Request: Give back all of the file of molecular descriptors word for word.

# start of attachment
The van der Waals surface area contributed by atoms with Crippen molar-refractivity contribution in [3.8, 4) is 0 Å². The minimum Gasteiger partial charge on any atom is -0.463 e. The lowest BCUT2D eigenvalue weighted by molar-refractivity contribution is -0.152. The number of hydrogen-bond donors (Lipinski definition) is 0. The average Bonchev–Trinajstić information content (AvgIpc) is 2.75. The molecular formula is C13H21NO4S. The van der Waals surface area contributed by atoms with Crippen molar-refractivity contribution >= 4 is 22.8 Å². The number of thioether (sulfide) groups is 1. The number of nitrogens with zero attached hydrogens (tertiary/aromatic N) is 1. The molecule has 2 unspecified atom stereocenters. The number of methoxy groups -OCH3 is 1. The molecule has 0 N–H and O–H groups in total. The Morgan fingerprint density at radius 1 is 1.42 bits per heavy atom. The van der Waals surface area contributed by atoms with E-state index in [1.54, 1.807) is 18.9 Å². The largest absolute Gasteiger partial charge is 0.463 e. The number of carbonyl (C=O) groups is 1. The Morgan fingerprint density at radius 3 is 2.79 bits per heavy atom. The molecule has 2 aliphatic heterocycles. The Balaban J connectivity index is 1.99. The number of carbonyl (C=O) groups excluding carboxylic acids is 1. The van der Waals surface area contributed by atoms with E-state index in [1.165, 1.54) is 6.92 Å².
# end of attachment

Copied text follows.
The van der Waals surface area contributed by atoms with Crippen molar-refractivity contribution in [3.8, 4) is 0 Å². The minimum Gasteiger partial charge on any atom is -0.463 e. The lowest BCUT2D eigenvalue weighted by molar-refractivity contribution is -0.152. The number of hydrogen-bond donors (Lipinski definition) is 0. The average Bonchev–Trinajstić information content (AvgIpc) is 2.75. The molecular formula is C13H21NO4S. The van der Waals surface area contributed by atoms with Crippen molar-refractivity contribution >= 4 is 22.8 Å². The number of thioether (sulfide) groups is 1. The number of nitrogens with zero attached hydrogens (tertiary/aromatic N) is 1. The molecule has 2 unspecified atom stereocenters. The number of methoxy groups -OCH3 is 1. The molecule has 0 N–H and O–H groups in total. The Morgan fingerprint density at radius 1 is 1.42 bits per heavy atom. The van der Waals surface area contributed by atoms with E-state index in [1.54, 1.807) is 18.9 Å². The largest absolute Gasteiger partial charge is 0.463 e. The number of carbonyl (C=O) groups is 1. The Morgan fingerprint density at radius 3 is 2.79 bits per heavy atom. The molecule has 2 aliphatic heterocycles. The Balaban J connectivity index is 1.99. The number of carbonyl (C=O) groups excluding carboxylic acids is 1. The van der Waals surface area contributed by atoms with E-state index in [1.165, 1.54) is 6.92 Å².